President of Assumption College and chair of the USCCB’s National Review Board, Dr. Francesco Cesareo, also recognized a familial motif. “In observing Pope Francis these last few weeks in the various prayer services in St. Peter’s Square I have been struck by the coming together of the image of mother and father. Bernini’s great colonnade symbolizes mother Church embracing her children keeping them safe from all that is evil. Francis, by holding these special services in the square, complements that image as he lives out fully his role as father of the Church, concerned for all those suffering from this pandemic, doing all that he can for the good of his children, the faithful, as any father would. The worry he carries is evident in his face as he implores Christ and Mary to come to our aid,” Dr. Cesareo said.

EWTN’s Vatican Bureau Chief, Alan Holdren, found himself drawn to another facet of Francis’s pastoral ministry: his daily Mass, particularly the Vatican’s decision to open the daily Mass “to and for the world via global broadcast every morning from his private chapel. Never before have we had this access, the chance to participate in Mass daily with the Holy Father,” Holdren explained. “We can pray with the Pope right now in a way that we couldn’t before this pandemic. And amid lockdowns, it’s very similar to the access we have to our own parish priests. Pope Francis has invited us all somehow into the intimacy of his private prayer life. Mass is followed by Benediction and Eucharistic Adoration. He’s not just telling us how to respond in a time of crisis, he’s showing us.” Daily Mass with Pope Francis, which he says at 7 a.m. in Rome, is aired on EWTN at 1 a.m. EST and aired live on the network’s Facebook page, which viewers can watch any time afterward (www.facebook.com/ewtnvatican).

The theme of mercy, a hallmark of Pope Francis’s pontificate, reemerged in dramatic fashion when in the United States, the naval hospital ship USNS Mercy was commissioned to service the sick and infirmed at the Port of Los Angeles. Lindy Wynne of the Southern California-based ministry Mamas in Spirit was drawn to the profound drama on the night Christ was betrayed, where even there Jesus teaches mercy. “Jesus’s prayer in a garden, rather than a temple, during a most significant time of fear, reminds us that God is omnipresent,” Wynne said. “God is with us in every space and moment. God meets us in the intimacy of our homes, hospitals and grocery stores to console us and move us outside of ourselves.” Quite simply, to do what “Pope Francis shares, to ‘not stop loving.’”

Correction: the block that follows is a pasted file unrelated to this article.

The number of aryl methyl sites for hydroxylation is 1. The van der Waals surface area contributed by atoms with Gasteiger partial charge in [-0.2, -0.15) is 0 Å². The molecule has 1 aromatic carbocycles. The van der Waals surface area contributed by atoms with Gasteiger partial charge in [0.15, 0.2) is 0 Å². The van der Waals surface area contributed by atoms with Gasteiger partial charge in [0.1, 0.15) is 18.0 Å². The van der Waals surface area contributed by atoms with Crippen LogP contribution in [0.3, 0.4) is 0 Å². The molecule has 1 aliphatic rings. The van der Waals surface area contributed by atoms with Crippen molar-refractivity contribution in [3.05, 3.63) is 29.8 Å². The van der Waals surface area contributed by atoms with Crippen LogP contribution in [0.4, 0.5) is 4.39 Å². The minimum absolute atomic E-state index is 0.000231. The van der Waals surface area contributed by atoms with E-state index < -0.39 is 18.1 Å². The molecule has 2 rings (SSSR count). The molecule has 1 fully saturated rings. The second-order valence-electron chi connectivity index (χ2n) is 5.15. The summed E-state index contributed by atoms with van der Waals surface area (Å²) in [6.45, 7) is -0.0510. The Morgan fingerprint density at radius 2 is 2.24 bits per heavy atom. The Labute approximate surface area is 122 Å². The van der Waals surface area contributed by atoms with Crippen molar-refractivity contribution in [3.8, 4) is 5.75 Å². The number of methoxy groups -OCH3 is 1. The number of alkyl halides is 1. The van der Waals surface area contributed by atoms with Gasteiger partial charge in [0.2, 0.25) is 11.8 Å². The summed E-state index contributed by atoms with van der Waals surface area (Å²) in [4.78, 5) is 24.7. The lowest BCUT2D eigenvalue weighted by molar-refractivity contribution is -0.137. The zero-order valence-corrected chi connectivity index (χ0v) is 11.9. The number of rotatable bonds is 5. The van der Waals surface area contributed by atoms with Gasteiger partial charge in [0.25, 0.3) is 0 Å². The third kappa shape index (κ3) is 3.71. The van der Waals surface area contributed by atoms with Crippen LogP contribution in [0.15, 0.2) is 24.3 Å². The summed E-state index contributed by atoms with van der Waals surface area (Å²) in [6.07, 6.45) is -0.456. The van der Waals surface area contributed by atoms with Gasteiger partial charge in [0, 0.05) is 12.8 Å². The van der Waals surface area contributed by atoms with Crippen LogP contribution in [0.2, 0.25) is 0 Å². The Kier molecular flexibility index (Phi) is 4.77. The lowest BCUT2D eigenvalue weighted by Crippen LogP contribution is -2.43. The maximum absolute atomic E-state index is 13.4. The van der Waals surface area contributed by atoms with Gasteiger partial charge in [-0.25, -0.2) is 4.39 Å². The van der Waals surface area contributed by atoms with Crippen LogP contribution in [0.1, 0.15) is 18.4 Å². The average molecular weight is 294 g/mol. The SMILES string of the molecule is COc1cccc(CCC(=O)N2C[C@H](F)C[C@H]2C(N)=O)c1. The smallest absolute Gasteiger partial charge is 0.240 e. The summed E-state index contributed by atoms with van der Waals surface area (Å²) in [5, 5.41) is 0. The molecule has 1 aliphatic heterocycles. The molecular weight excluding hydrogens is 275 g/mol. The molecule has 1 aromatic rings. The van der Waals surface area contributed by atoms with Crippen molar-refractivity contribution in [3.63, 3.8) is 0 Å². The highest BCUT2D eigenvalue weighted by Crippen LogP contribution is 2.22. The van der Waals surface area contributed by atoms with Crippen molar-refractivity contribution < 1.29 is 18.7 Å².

Father John Paul was commissioned as one of more than 1,000 priests as a Missionary of Mercy by Pope Francis on Ash Wednesday in 2016, during the Extraordinary Jubilee Year of Mercy. At the end of the Jubilee Year, the pontiff asked if the Missionaries of Mercy might continue in their commission. “It has been like taking a magnifying glass and putting it up to an object that needs to be seen and to discover its true beauty and magnificence,” Father John Paul explained. This is such a time when Father John Paul sees a global need for the grace of mercy.

“In the days, weeks, months and even years to come, many people are going to be brought to their knees by the current coronavirus pandemic,” Father John Paul said. “2000 years ago, the world changed with the ‘Word became Flesh and dwelt among us.’ History has never been the same. Christians can say that ‘His Story,’ that is, the Life, Death and Resurrection of Jesus Christ has become ‘our story.’ Our lives find meaning and purpose in ‘His-story.’”

Father John Paul concluded, “I have had the sense that life as we knew it before has got to change. We all have to respond to this crisis. Only God knows the future. We will have plenty of opportunities to practice the corporal and spiritual works of Mercy. We need to live one moment, one day at a time. We have got to slow down our pace of life and recognize the Face of Jesus Christ in one another.”

James Day is the Operations Manager at EWTN in Orange County, California.